One woman’s struggle against sexual harassment at a Canadian Forces base
The following is an excerpt from It Should Be Easy to Fix by Bonnie Robichaud, who took her fight against workplace sexual harassment all the way to the Supreme Court of Canada and won. Earlier chapters describe her taking a job in 1977 as a cleaner at the Canadian Forces Base in North Bay, Ontario, and then being sexually harassed over a long period of time by her supervisor Dennis Brennan.
Why Canada’s double standards on Russia-Ukraine matter
If Canadian foreign policy had anything resembling a consistent concern for human rights and the demands of oppressed populations, Canada’s leaders would not remain silent as the Biden administration starves the Afghan population as punishment for the US defeat there. If such a policy existed, our leaders would also totally extricate themselves from any involvement in the Saudi-led war on Yemen.
Children are bearing the brunt of Putin’s war
A UNICEF report from March 24 found that more than half of Ukraine’s child population has been displaced as a result of the invasion. Nearly two million kids have fled to neighbouring countries, while 2.5 million remain internally displaced. Within the country, 1.4 million people lack access to clean water, and almost half-a-million infants aged six to 24 months require complementary food support.
Biden’s sanctions against Afghanistan are starving millions
Since the withdrawal of occupation forces, the US has not halted its attempts to dominate Afghanistan. The Taliban has clearly demonstrated its ability to outperform the corrupt, lumbering US war machine, so in the absence of the possibility of military victory, the Biden administration has begun waging economic war against the entire population of the Central Asian country.
International criminal justice bares its colonial fangs
The inhuman manner in which the United Nations International Criminal Tribunal for Rwanda (ICTR) treats Rwandans who have been acquitted or who have been freed after serving their sentences obliges us to reexamine totally the body created by the UN Security Council in late 1994. How has this come to pass? Has the UN created its own system of judicial apartheid?
Leftists must oppose the suppression of dissent—even when we disagree with the dissenters
However strongly we leftists may disagree with the objectives, values or opinions of participants in the “freedom convoy,” if we support the government’s use of emergency powers in these circumstances, then it is only a matter of time before the government turns those extraordinary powers against us. According to lawyer, author and activist Dimitri Lascaris, that is the last thing we need.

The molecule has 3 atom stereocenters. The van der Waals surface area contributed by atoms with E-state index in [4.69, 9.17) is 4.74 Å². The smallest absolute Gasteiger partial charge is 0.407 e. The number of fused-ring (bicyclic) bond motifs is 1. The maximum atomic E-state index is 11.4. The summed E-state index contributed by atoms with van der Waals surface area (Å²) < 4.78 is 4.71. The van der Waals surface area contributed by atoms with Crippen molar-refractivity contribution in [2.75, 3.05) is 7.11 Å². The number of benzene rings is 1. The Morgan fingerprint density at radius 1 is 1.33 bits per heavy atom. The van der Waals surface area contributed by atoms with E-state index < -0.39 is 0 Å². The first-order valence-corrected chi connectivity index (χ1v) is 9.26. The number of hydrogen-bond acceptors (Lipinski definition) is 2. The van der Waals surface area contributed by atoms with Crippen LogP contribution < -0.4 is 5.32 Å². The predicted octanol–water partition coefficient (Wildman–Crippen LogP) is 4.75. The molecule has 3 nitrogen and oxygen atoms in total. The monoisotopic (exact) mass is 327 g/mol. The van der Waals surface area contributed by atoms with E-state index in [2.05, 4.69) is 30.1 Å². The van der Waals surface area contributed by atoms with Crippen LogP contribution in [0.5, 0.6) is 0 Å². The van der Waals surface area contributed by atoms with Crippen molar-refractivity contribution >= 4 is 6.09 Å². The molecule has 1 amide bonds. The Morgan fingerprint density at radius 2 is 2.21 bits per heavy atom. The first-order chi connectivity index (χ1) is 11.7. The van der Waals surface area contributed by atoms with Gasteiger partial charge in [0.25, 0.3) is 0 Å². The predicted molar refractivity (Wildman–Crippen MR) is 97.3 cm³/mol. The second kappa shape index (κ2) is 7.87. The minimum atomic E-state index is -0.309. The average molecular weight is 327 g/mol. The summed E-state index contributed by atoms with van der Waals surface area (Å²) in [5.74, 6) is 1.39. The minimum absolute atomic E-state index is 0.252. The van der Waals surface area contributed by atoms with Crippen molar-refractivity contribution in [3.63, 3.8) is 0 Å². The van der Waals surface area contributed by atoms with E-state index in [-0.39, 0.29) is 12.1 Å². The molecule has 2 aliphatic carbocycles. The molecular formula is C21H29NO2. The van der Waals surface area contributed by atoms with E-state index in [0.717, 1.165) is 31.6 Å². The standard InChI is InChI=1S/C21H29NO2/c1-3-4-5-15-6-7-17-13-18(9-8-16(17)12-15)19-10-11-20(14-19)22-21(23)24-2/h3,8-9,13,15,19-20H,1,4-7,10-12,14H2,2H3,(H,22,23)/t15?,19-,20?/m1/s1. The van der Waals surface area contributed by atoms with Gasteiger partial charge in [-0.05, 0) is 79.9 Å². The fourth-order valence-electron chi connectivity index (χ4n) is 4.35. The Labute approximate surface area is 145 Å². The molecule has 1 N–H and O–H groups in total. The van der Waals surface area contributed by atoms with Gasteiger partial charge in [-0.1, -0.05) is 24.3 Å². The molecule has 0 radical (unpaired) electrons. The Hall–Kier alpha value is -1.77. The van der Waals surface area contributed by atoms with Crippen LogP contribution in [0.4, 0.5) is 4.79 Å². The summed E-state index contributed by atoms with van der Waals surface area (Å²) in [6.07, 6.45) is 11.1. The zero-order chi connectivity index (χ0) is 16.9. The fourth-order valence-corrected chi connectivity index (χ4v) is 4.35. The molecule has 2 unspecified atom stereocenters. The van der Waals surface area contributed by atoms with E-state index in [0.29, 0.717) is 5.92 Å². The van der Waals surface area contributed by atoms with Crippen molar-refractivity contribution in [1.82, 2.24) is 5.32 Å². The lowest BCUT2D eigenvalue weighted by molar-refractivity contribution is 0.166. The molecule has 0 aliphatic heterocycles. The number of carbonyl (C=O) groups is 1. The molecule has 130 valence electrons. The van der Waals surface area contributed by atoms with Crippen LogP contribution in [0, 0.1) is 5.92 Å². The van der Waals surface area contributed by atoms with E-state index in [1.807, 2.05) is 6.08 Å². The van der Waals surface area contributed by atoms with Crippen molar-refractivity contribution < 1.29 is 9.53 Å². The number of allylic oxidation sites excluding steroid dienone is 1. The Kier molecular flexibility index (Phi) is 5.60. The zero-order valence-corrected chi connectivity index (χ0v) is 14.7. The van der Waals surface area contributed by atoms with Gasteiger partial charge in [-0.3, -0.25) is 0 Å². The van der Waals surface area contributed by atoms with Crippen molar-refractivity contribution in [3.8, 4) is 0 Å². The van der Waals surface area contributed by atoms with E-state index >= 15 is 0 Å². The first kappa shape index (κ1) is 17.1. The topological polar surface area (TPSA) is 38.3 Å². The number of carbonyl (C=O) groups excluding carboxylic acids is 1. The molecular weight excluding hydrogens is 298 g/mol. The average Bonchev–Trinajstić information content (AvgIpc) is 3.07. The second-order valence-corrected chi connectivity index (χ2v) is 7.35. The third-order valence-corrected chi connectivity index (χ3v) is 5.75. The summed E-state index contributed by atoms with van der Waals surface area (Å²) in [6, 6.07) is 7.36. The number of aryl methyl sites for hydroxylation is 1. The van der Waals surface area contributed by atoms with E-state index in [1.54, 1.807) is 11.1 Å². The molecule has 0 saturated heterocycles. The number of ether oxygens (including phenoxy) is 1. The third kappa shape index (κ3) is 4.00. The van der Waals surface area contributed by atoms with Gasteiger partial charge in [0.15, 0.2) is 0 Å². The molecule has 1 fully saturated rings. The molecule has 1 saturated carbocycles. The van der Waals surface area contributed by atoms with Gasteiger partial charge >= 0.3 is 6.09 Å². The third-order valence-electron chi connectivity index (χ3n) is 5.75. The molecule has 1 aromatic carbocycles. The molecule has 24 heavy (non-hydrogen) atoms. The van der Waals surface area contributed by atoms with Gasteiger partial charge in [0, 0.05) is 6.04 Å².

Amnesty report on Israeli apartheid demands debate on Canada’s role
An honest reckoning with Amnesty’s analysis would force a serious re-examination of the Canada-Israel bilateral relationship. Canada may even be compelled to take a leadership role in a coordinated, international response against Israel’s system of apartheid, as Mulroney helped to coordinate action against South African apartheid (even if his role is often exaggerated).
What is the value of an acquittal in international criminal justice?
A serious injustice is occurring under our noses. Canada is part of it and has the key to a rapid solution. It is the case of former Rwandan Foreign Affairs Minister Jérôme Bicamumpaka, who was acquitted of all charges by the International Criminal Tribunal for Rwanda (ICTR) in 2011. So why is Canada refusing to allow him to reunite with his family?
With Omicron, it’s time for Canada to support global access to COVID vaccines
For the sake of speeding up global inoculations, eliminating ‘vaccine apartheid’ and drastically reducing the proliferation of deadly variants, the Canadian government should immediately announce its support for the temporary suspension of intellectual property (IP) rights related to COVID vaccines. It’s both the prudent and the right thing to do—for Canadians and citizens of the world alike.
What is Canadian feminism?
Demanding Equality, the new book from Joan Sangster, argues that Canadian feminism was polyphonic; it was a chorus of diverse political voices rather than solos sung by a few women leaders. It is difficult to distinguish a singular feminist consciousness or movement: rather, groups of feminists fashioned different dreams of equality, freedom, and social transformation.
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